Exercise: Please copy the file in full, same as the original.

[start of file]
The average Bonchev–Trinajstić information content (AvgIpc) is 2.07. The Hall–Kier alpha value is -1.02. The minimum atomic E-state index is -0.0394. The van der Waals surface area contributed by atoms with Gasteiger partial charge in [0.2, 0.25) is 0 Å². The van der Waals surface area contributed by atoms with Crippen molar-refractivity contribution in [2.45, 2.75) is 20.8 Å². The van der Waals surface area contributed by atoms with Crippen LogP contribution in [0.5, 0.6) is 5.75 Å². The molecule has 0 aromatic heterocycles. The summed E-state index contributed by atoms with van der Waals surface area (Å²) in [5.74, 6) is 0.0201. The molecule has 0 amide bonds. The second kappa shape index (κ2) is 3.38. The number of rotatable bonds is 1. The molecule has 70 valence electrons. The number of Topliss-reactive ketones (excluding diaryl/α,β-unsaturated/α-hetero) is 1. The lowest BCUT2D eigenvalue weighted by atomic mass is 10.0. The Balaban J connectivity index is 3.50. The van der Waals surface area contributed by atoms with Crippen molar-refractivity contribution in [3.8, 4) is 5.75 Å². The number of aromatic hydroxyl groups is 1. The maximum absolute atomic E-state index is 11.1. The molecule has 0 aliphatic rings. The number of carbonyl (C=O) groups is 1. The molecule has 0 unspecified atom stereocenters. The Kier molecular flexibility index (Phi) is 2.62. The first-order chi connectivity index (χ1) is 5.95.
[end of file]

The average Bonchev–Trinajstić information content (AvgIpc) is 2.07. The Hall–Kier alpha value is -1.02. The minimum atomic E-state index is -0.0394. The van der Waals surface area contributed by atoms with Gasteiger partial charge in [0.2, 0.25) is 0 Å². The van der Waals surface area contributed by atoms with Crippen molar-refractivity contribution in [2.45, 2.75) is 20.8 Å². The van der Waals surface area contributed by atoms with Crippen LogP contribution in [0.5, 0.6) is 5.75 Å². The molecule has 0 aromatic heterocycles. The summed E-state index contributed by atoms with van der Waals surface area (Å²) in [5.74, 6) is 0.0201. The molecule has 0 amide bonds. The second kappa shape index (κ2) is 3.38. The number of rotatable bonds is 1. The molecule has 70 valence electrons. The number of Topliss-reactive ketones (excluding diaryl/α,β-unsaturated/α-hetero) is 1. The lowest BCUT2D eigenvalue weighted by atomic mass is 10.0. The Balaban J connectivity index is 3.50. The van der Waals surface area contributed by atoms with Crippen molar-refractivity contribution in [3.8, 4) is 5.75 Å². The number of aromatic hydroxyl groups is 1. The maximum absolute atomic E-state index is 11.1. The molecule has 0 aliphatic rings. The number of carbonyl (C=O) groups is 1. The molecule has 0 unspecified atom stereocenters. The Kier molecular flexibility index (Phi) is 2.62. The first-order chi connectivity index (χ1) is 5.95.